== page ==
UPDATE: I am selling the very malletKAT you see in this post. You can view my eBay listing here. It’s been sold! Sorry if you didn’t get it in time.
Are you a drummer who wants to expand your tonal palette? Do you wish to play marimba or other keyboard percussion without spending a fortune on a five-octave marimba or a vibraphone?
The malletKAT is the best MIDI marimba on the market. You can have the flexibility to play the marimba, vibraphone, chimes, or even a synthesizer!
What is a malletKat?
It’s a pitched percussion MIDI controller. The malletKat functions like an electronic xylophone. Using your sticks or mallets, you can play the pads that are laid out like a keyboard.
These types of instruments are very similar to that of electronic drum pads, but are different because they feature the chromatic scale rather than just a grid of pads.
What do you get with the malletKat?
The malletKAT comes standard with MIDI in and out, so you can connect to any MIDI keyboard/sound module to play sounds from it, or connect to a computer with a DAW to play virtual instruments.
You do have the option to buy a malletKat with internal sounds, but I recommend using the malletKAT with a computer to play sounds. You will have WAY more options later on.
As of September of 2018, the Kurzweil Sound Card will no longer be made with the malletKat. Alternate Mode is reportedly working with IK Multimedia for the next gen of controllers.
MIDI controllers are becoming more popular in drummers’ setups these days, and it’s the same concept when using a malletKAT in your setup.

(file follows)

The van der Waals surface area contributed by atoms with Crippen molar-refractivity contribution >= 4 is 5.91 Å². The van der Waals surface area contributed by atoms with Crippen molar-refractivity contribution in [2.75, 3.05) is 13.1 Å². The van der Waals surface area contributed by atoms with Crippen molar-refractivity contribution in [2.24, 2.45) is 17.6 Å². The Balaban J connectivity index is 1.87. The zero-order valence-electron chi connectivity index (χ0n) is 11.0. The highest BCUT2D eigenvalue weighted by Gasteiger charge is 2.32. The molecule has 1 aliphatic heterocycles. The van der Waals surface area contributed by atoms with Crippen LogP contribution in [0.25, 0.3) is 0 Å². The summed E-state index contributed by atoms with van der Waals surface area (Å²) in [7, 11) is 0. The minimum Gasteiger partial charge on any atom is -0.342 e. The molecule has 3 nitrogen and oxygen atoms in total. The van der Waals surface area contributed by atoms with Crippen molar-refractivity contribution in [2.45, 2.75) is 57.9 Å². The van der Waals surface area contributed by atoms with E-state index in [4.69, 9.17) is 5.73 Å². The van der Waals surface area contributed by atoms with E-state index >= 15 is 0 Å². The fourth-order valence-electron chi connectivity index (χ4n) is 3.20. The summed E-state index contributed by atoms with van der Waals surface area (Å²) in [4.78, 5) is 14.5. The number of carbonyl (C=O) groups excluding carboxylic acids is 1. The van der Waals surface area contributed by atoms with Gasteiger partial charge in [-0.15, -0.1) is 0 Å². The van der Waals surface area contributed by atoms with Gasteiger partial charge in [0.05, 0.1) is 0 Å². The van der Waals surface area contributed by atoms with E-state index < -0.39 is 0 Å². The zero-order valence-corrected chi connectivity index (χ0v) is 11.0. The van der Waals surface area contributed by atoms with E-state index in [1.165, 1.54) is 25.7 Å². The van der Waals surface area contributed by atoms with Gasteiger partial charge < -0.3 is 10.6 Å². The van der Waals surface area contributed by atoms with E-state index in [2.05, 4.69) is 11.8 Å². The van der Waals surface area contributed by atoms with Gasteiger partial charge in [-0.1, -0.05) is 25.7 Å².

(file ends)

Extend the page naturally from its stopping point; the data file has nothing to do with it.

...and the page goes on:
Choosing your MalletKat
You have quite a few options when it comes to purchasing your malletKAT. In the chart below, we will look at the breakdown of the different versions that Alternate Mode offers.
You can choose to buy just the MIDI controller without sounds or you can buy one with built-in internal sounds from Kurzweil Music Systems.
The malletKat ships standard in the following options: Express, Pro, and Grand.
- This special Alternate Mode Bundle offer includes everything...
- The build quality is road worthy and the unit is built from...
- The Headphone Jack allow for low volume practicing in your...
- 127 programmable setups and features like splitting,...
- Incredibly expressive and powerful alternative to...
For those with no internal sounds
If you use Ableton Live for playing gigs, you can use the MalletKat to your benefit. Any note on the MalletKat can be programmed to any parameter inside of Ableton Live. Footswitches and pedals also have MIDI capability.
Famous drummer Neil Peart from Rush has used a malletKAT in his touring drum set for many years and is included in many of his drum solos for melodic parts and is also used to trigger various samples during the live show.
The malletKat “Grand”
For those looking for a five-octave marimba experience, the Grand might be the option worth looking at. While I only own the Express, I can imagine playing the Grand would be an awesome experience.
The MalletKat Grand comes standard with four octaves, but with the expander, you can have a five-octave marimba for a fraction of the cost!